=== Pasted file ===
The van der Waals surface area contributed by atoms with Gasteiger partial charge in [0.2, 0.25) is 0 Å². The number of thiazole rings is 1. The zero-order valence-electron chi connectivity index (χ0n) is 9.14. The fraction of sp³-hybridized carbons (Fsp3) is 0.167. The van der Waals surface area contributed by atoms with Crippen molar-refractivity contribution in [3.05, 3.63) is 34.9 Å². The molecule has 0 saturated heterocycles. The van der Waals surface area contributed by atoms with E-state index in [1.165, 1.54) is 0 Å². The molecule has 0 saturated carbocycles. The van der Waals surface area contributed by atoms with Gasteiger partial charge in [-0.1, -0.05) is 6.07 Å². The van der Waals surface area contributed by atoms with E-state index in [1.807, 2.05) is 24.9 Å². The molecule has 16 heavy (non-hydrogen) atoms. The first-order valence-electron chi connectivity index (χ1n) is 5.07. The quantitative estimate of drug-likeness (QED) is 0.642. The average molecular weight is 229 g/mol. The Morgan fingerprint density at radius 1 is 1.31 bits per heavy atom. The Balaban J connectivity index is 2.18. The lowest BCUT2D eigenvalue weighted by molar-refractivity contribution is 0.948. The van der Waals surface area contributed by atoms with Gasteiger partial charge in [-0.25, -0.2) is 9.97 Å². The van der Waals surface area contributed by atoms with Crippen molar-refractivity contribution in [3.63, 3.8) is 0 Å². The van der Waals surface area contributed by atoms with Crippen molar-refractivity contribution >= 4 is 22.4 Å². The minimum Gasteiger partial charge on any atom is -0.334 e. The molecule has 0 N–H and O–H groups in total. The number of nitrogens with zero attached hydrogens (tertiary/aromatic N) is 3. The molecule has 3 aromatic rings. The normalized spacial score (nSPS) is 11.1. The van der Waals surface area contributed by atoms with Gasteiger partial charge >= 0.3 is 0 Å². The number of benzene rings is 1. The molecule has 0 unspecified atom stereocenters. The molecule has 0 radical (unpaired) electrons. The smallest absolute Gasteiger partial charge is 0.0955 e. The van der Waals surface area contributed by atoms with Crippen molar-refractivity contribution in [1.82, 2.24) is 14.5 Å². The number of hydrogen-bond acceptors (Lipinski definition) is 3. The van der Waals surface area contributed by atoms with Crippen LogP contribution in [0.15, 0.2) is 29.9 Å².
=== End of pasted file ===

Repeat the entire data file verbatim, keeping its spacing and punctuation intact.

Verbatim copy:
The van der Waals surface area contributed by atoms with Gasteiger partial charge in [0.2, 0.25) is 0 Å². The number of thiazole rings is 1. The zero-order valence-electron chi connectivity index (χ0n) is 9.14. The fraction of sp³-hybridized carbons (Fsp3) is 0.167. The van der Waals surface area contributed by atoms with Crippen molar-refractivity contribution in [3.05, 3.63) is 34.9 Å². The molecule has 0 saturated heterocycles. The van der Waals surface area contributed by atoms with E-state index in [1.165, 1.54) is 0 Å². The molecule has 0 saturated carbocycles. The van der Waals surface area contributed by atoms with Gasteiger partial charge in [-0.1, -0.05) is 6.07 Å². The van der Waals surface area contributed by atoms with E-state index in [1.807, 2.05) is 24.9 Å². The molecule has 16 heavy (non-hydrogen) atoms. The first-order valence-electron chi connectivity index (χ1n) is 5.07. The quantitative estimate of drug-likeness (QED) is 0.642. The average molecular weight is 229 g/mol. The Morgan fingerprint density at radius 1 is 1.31 bits per heavy atom. The Balaban J connectivity index is 2.18. The lowest BCUT2D eigenvalue weighted by molar-refractivity contribution is 0.948. The van der Waals surface area contributed by atoms with Gasteiger partial charge in [-0.25, -0.2) is 9.97 Å². The van der Waals surface area contributed by atoms with Crippen molar-refractivity contribution in [3.63, 3.8) is 0 Å². The van der Waals surface area contributed by atoms with Crippen molar-refractivity contribution >= 4 is 22.4 Å². The minimum Gasteiger partial charge on any atom is -0.334 e. The molecule has 0 N–H and O–H groups in total. The number of nitrogens with zero attached hydrogens (tertiary/aromatic N) is 3. The molecule has 3 aromatic rings. The normalized spacial score (nSPS) is 11.1. The van der Waals surface area contributed by atoms with Gasteiger partial charge >= 0.3 is 0 Å². The number of benzene rings is 1. The molecule has 0 unspecified atom stereocenters. The molecule has 0 radical (unpaired) electrons. The smallest absolute Gasteiger partial charge is 0.0955 e. The van der Waals surface area contributed by atoms with Crippen molar-refractivity contribution in [1.82, 2.24) is 14.5 Å². The number of hydrogen-bond acceptors (Lipinski definition) is 3. The van der Waals surface area contributed by atoms with Crippen LogP contribution in [0.15, 0.2) is 29.9 Å².